It’s a common journey in that it’s one we’re all on, but it’s not a simple one and the drama treats it with the care and respect it deserves — not dressing it up with unnecessary flairs and flourishes. It can, however, be a warm and empowering journey as fun as it is frightening, and the drama doesn’t forget that either. There’s much more laughter than tears to this story.

Love Triangle: There is, however, a love triangle. It’s a common aspect of this kind of tale, something I consider a (sometimes un)necessary evil. I didn’t love it’s inclusion here, mainly because it means someone’s heart will be broken. However, I can (begrudgingly) see why it was necessary. kandk photo kandk_zpsf63560f9.jpg(If any boy needed sexual jealousy to prod him along, our ice prince was that boy.)

Ikezawa Kinnosuke (or Kin-chan) is the forever friend-zoned leg of the triangle, crushing on Kotoko as hard as she’s crushing on Naoki. Yamada Yuki plays the part with a clownish brashness but also a deep and abiding loyalty. He’s a male version of Kotoko and he’s a wonderful friend and support to her and, at times, a much needed kick in the ass for Naoki. His character is neither wasted nor forgotten — but he could possibly break your heart.

In Conclusion: Beautifully written and directed and excellently cast, Mischievous Kiss: Love in Tokyo is a fun and fluffy coming of age, romantic comedy that manages to root itself into something earthy and substantial. The story is nothing new, with characters that could easily slip into stereotype. But the journey is refreshing and the characters remain real and relatable. It’s easy to digest but it’s a story that will stick with you. Definitely one to watch.
studying photo studying_zps1e26f8c5.jpg

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13 thoughts on “Mischievous Kiss: the Review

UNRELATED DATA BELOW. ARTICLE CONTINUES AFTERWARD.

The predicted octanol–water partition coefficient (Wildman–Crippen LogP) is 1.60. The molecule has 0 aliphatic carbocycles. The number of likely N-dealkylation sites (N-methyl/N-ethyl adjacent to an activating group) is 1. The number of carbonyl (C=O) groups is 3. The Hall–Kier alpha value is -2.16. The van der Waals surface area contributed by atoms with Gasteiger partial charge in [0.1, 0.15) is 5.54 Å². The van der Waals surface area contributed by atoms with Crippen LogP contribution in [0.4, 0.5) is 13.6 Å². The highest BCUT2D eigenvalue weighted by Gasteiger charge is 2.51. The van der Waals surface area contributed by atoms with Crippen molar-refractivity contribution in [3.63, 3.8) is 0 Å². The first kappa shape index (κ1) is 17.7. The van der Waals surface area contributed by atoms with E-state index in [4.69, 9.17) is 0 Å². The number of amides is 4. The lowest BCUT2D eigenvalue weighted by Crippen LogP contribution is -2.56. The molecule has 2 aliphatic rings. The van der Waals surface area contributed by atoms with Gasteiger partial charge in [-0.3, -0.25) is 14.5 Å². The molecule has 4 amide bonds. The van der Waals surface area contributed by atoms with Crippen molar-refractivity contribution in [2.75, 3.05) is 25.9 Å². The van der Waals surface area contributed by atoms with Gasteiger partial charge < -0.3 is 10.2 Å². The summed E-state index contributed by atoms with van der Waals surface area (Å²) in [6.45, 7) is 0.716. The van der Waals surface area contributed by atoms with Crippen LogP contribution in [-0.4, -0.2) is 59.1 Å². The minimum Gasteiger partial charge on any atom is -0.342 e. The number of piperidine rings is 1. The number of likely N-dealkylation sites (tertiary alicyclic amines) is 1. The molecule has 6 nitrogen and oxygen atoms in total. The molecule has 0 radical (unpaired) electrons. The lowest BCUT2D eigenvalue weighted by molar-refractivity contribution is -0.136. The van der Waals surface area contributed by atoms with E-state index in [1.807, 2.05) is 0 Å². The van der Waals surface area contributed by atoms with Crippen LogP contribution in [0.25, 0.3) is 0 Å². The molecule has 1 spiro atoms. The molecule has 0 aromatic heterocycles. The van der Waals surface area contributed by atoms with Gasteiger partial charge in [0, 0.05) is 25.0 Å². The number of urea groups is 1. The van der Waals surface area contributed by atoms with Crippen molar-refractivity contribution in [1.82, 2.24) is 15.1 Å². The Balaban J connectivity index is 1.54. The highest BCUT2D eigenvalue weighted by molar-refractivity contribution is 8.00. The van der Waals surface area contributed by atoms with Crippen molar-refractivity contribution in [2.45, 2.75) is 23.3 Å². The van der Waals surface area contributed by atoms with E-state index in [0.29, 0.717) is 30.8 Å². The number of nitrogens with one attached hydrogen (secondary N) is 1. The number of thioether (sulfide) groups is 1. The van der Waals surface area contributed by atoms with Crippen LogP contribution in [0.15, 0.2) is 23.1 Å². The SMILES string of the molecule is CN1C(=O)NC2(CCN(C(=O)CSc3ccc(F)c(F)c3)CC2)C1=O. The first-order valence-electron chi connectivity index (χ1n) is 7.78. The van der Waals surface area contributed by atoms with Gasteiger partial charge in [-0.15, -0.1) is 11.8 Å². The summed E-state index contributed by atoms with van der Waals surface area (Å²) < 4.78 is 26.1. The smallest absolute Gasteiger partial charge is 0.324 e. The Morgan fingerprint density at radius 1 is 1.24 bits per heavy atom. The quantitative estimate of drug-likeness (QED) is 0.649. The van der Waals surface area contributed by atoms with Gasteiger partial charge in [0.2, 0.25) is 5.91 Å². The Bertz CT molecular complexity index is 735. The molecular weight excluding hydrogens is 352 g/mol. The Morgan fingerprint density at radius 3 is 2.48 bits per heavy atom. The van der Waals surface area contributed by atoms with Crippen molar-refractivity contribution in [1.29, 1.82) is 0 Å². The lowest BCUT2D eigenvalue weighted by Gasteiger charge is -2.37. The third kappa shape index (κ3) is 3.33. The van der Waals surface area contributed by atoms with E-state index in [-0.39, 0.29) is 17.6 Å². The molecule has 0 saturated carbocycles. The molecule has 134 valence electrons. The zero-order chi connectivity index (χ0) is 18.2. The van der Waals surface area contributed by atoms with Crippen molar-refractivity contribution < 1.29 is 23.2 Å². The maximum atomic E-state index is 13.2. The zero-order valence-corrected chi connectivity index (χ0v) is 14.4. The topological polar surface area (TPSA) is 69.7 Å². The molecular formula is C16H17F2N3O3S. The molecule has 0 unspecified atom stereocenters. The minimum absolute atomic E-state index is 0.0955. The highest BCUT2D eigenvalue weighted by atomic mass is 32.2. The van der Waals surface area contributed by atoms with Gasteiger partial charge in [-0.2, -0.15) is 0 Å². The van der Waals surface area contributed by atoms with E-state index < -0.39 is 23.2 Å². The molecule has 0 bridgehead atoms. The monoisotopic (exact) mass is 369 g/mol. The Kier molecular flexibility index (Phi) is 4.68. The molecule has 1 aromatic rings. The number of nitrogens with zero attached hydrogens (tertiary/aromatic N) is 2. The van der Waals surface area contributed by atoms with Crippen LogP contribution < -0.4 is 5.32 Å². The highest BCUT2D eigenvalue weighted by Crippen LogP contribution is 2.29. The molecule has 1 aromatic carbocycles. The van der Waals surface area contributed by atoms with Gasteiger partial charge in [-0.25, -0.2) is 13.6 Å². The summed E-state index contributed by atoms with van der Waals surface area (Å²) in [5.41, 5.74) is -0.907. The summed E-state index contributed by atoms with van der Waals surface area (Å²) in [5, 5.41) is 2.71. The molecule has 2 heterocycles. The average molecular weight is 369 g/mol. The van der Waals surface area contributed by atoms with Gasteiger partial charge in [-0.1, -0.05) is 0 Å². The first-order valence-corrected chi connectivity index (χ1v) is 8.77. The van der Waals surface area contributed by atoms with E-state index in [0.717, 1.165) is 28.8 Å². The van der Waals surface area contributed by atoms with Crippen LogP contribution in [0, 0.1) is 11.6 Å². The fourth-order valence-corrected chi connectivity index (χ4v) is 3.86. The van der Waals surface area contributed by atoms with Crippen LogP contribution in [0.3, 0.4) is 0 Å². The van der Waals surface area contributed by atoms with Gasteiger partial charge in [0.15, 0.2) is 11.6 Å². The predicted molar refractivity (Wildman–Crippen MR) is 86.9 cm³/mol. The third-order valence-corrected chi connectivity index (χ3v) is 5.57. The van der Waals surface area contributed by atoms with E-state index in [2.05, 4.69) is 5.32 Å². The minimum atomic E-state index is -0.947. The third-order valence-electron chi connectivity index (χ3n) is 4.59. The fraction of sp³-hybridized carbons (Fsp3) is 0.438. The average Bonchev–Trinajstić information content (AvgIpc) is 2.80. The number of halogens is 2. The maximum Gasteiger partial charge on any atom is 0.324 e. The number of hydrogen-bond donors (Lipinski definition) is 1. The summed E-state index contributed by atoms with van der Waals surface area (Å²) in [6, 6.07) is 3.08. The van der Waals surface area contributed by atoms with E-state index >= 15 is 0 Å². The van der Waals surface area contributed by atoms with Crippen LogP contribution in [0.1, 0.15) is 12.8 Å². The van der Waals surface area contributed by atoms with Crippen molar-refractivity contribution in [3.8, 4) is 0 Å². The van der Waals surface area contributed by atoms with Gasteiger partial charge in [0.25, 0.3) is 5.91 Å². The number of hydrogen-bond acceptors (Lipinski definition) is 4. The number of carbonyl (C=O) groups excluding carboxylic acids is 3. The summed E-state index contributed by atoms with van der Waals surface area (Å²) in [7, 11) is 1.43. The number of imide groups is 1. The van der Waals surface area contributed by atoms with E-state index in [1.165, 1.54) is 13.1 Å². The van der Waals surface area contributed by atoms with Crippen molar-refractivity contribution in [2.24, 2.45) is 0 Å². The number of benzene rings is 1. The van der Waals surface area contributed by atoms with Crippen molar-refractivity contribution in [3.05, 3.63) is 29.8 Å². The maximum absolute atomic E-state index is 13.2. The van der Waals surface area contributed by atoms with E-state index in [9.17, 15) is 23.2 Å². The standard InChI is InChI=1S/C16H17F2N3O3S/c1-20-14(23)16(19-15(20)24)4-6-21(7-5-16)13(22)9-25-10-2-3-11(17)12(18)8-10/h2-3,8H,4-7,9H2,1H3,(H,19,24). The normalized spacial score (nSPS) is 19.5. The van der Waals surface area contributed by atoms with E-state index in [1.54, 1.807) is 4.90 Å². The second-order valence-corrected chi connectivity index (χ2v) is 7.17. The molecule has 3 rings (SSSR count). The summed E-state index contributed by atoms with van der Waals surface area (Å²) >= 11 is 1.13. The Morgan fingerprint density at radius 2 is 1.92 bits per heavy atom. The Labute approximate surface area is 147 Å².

1. Lovely review! Such a fun and enticing read! 😀 I’d forgotten about this one.. although now I do remember viewers going ga-ga over it while it was airing.. Perhaps the perfect little drama to take with me to Tokyo in October? For the.. language immersion & all, y’know.. ;D

    • Yes! 😀 I whole-heartedly recommend it because it’s fun and easy — so it can be a nice relaxing watch but not an insulting one (if that makes sense). Plus! The dad is a really good chef so there are some shots of yummy looking Japanese food and you’ll be in the perfect place to indulge (if that sort of thing moves you).

      And also… yeah — language immersion. Lovely, lovely language immersion. 😀 (But we’re totally talking about ogling Naoki, right?)

  2. I read this while in transit yesterday and didn’t get the chance to reply. I really love the way you’d interpreted the show through this review, love love love how you separated and discussed Boy,Girl and Fate’s Path. Some points are stuff I didn’t even think of and with a show like this that’s pretty much been done to death, so refreshing to see if from different perspectives which you did here. I’m assuming this is 1 review down and … Was it 3 more to go? Looking forward to them! 🙂

    • Thank you! And, yay! I’m glad I was able to bring a different perspective. 😀

      This was 1 down, 3 to go — and now I’m 2 down, 2 to go, which I’m pleased about. I hope you had an uneventful trip and are getting well settled. (I think we’re in the same time-zone now!)

        • I’m in California. 🙂 Glad you’re creeping towards settled. The cool thing about being somewhere new is looking around at things that seem so unfamiliar and strange and realizing in a couple of months they’re going to be old hat. (At least, I’ve always enjoyed pausing and thinking, “this will all be familiar soon,” and getting that little mind-bend that goes with it. Might just be me, though. ;))

  3. Your review reminds me that I need to rewatch this in marathon form. I couldn’t handle how awesome it was when I live-watched it, and I can’t handle now having any more of it to watch now it’s over. ='(. I’m thinking Monday sounds like a good day xD

    • This is so marathon-worthy. As I skipped through the first episode to grab some screenshots I got very strong marathon-temptations. So I’m thinking you’re in for an awesome Monday! 😀 (It would be so, so cool if they did a second season on this — so cool.)

  4. Pingback: A Passing Existential Question of the Blogging Kind | The Fangirl Verdict